Sammy Cuevas was hired as an officer with the Campbell, California Police Department in April 2008. In 2009, he was the subject of an internal investigation into his off-duty associations with Oscar Padilla and Joseph Aguilera, individuals believed to be gang members and drug dealers. Cuevas was suspended for 36 hours without pay and he was given a direct order by Police Chief Greg Finch to have no association with Padilla, Aguilera, or any other person involved in criminal or gang activity. Chief Finch also instructed Cuevas to report any contact with Padilla or Aguilera to command staff.
In 2010, Cuevas was the subject of a second internal investigation. That investigation revealed that Cuevas was living with Aguilera’s estranged wife, Antonia Lopez. Aguilera and Lopez had separated, but investigators believed that Aguilera had visitation rights with respect to his child, who lived with Lopez. Investigators determined that at times Aguilera’s car and Cuevas’s car were both parked at Cuevas’s residence.
The City fired Cuevas for insubordination, dishonesty, personal relationships with persons engaged in criminal activity, and other misconduct. He appealed his termination to the Campbell City Council and sought benefits for legal representation for that appeal under the terms of the Police Officers Research Association of California Legal Defense Fund (LDF). Under the Plan, participants are entitled to legal representation in civil and criminal actions, and administrative disciplinary actions, arising from acts or omissions within the scope of employment.
LDF declined to provide legal representation for Cuevas’s appeal to the City Council on the ground that he was terminated for conduct outside the scope of his employment. Cuevas challenged LDF’s decision through filing a lawsuit. Cuevas sought recovery of $43,688.35 in attorneys’ fees and costs that he paid out of pocket to pursue his appeal to the City Council.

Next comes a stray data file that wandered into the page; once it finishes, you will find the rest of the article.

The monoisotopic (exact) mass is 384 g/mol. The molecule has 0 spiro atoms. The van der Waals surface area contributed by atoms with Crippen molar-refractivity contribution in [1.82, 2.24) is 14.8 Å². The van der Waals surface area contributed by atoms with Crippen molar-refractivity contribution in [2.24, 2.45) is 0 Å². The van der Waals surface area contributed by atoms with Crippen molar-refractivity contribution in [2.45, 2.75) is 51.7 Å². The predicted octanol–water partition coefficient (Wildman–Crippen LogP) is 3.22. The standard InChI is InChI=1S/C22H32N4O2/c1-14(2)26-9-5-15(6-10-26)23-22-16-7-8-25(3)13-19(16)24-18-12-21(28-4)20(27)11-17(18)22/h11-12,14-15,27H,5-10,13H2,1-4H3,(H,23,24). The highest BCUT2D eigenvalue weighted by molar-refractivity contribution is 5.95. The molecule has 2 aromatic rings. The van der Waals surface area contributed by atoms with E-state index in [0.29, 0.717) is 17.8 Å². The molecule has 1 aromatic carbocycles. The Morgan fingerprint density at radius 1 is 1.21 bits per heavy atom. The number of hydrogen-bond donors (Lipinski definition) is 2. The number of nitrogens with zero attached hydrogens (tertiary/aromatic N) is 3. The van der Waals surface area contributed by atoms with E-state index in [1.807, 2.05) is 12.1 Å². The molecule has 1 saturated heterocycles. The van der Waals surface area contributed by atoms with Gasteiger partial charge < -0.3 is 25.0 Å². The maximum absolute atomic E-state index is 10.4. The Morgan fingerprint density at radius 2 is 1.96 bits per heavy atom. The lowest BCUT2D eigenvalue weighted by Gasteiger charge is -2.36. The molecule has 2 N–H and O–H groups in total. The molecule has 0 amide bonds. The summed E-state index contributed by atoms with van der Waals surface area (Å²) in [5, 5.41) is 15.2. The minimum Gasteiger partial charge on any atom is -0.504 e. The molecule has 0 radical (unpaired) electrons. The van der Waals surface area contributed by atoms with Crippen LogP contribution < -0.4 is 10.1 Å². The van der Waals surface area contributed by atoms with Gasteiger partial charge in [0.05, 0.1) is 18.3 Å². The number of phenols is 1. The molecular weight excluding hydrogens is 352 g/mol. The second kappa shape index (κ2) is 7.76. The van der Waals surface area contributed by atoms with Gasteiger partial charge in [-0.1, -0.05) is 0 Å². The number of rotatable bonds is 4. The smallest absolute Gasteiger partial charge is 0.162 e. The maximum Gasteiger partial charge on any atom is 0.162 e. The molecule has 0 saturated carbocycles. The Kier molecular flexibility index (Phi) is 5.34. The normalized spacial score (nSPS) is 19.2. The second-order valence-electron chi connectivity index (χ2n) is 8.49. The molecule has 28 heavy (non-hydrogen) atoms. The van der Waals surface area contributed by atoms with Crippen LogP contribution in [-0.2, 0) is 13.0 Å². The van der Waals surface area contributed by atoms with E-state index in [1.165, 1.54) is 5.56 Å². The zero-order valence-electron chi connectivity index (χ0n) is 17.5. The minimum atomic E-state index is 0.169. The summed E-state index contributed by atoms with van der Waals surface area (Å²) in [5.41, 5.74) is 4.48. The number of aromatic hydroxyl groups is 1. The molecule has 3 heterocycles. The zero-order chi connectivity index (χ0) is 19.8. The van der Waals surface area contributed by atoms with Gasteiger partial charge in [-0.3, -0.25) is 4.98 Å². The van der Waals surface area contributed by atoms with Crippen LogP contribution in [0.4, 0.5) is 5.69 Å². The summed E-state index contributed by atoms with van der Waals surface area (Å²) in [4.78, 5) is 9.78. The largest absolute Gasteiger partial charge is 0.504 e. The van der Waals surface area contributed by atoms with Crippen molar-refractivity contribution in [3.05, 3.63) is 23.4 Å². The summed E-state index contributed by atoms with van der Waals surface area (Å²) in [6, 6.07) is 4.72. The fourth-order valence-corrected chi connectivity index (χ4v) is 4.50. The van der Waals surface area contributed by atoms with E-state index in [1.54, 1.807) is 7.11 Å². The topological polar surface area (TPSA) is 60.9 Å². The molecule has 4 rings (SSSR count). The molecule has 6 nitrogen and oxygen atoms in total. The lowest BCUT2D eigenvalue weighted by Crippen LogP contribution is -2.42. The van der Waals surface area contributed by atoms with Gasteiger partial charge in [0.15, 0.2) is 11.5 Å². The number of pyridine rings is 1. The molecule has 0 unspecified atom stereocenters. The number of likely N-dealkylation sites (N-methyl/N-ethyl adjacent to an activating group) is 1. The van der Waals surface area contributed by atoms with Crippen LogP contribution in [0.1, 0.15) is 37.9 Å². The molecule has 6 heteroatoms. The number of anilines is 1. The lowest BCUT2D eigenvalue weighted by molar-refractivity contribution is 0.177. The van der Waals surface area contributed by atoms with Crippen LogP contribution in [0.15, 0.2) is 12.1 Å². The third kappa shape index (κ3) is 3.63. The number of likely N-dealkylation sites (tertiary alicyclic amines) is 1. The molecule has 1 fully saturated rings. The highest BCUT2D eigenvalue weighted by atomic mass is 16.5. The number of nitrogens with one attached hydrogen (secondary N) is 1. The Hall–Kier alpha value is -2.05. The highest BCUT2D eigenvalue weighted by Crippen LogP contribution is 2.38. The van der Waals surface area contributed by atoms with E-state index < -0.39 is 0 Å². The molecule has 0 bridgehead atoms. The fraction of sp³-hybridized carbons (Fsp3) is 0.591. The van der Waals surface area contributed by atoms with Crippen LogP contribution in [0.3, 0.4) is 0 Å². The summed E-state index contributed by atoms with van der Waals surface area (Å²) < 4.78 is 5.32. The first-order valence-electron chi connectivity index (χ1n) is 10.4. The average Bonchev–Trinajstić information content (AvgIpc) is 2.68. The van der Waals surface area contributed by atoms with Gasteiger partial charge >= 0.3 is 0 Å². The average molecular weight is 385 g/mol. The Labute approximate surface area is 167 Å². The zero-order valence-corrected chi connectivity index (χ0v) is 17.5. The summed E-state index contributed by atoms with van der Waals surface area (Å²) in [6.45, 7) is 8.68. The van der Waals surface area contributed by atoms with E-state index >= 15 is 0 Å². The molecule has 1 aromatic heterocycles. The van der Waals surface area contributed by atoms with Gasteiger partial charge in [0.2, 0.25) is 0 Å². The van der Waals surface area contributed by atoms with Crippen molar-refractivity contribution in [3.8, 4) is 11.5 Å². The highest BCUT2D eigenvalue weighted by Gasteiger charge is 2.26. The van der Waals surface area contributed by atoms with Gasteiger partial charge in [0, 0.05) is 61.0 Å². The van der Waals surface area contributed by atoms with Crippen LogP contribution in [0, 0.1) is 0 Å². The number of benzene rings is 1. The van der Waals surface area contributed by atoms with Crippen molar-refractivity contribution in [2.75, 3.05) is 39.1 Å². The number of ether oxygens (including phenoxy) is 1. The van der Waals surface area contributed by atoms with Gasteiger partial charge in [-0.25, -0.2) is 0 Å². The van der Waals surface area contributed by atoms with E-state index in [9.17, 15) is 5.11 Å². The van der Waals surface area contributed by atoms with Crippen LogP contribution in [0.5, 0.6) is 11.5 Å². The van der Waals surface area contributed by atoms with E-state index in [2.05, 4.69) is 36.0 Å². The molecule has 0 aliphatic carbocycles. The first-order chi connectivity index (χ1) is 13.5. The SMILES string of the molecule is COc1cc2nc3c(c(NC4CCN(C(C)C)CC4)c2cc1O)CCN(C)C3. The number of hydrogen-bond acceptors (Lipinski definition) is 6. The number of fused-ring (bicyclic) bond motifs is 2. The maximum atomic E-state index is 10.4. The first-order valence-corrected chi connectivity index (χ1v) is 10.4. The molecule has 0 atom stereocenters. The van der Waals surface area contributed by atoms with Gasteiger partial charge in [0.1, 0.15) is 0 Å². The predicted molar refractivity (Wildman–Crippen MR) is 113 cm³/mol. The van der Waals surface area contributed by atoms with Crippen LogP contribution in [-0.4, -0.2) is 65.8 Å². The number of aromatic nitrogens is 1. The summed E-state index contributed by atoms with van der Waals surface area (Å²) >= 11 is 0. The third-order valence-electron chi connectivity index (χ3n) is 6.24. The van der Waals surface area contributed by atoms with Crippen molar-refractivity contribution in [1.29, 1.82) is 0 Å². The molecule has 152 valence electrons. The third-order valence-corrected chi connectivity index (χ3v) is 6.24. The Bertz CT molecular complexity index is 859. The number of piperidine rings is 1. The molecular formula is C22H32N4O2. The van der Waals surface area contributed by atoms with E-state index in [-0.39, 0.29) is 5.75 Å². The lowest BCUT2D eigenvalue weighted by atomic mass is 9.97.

A federal court ruled against Cuevas. The Court found that LDF’s plan “clearly confers discretionary authority upon the plan administrator – the Board of Trustees – to determine eligibility for benefits. The Board found that the gravamen of the violations that Cuevas was found to have committed was his off-duty conduct, including his contacts with certain individuals. The Board concluded that off-duty associations do not meet the definition of acts or omissions which are typical of or associated with the duties which a peace officer is hired, trained, and paid to perform.
“The Board’s decision sets forth reasonable bases for its denial of Cuevas’s claim. While some of the conduct for which Cuevas was terminated arguably falls within the scope of his employment, the Board drew a reasonable distinction between Cuevas’s job duties – some of which were imposed upon him as a disciplinary measure – and the duties which a peace officer is hired, trained, and paid to perform. The Board’s decision also offers a reasonable explanation for its conclusion that all conduct that violates Department policy cannot be conduct within the scope of employment. Even viewing the Board’s reasoning with a modest degree of skepticism, the Court cannot conclude that the Board abused its discretion in interpreting the Plan as it did or in denying Cuevas’s claim for benefits.”
Cuevas v. Peace Officers Research Association of California Legal Defense Fund, 2016 WL 2754434 (N.D. Cal. 2016).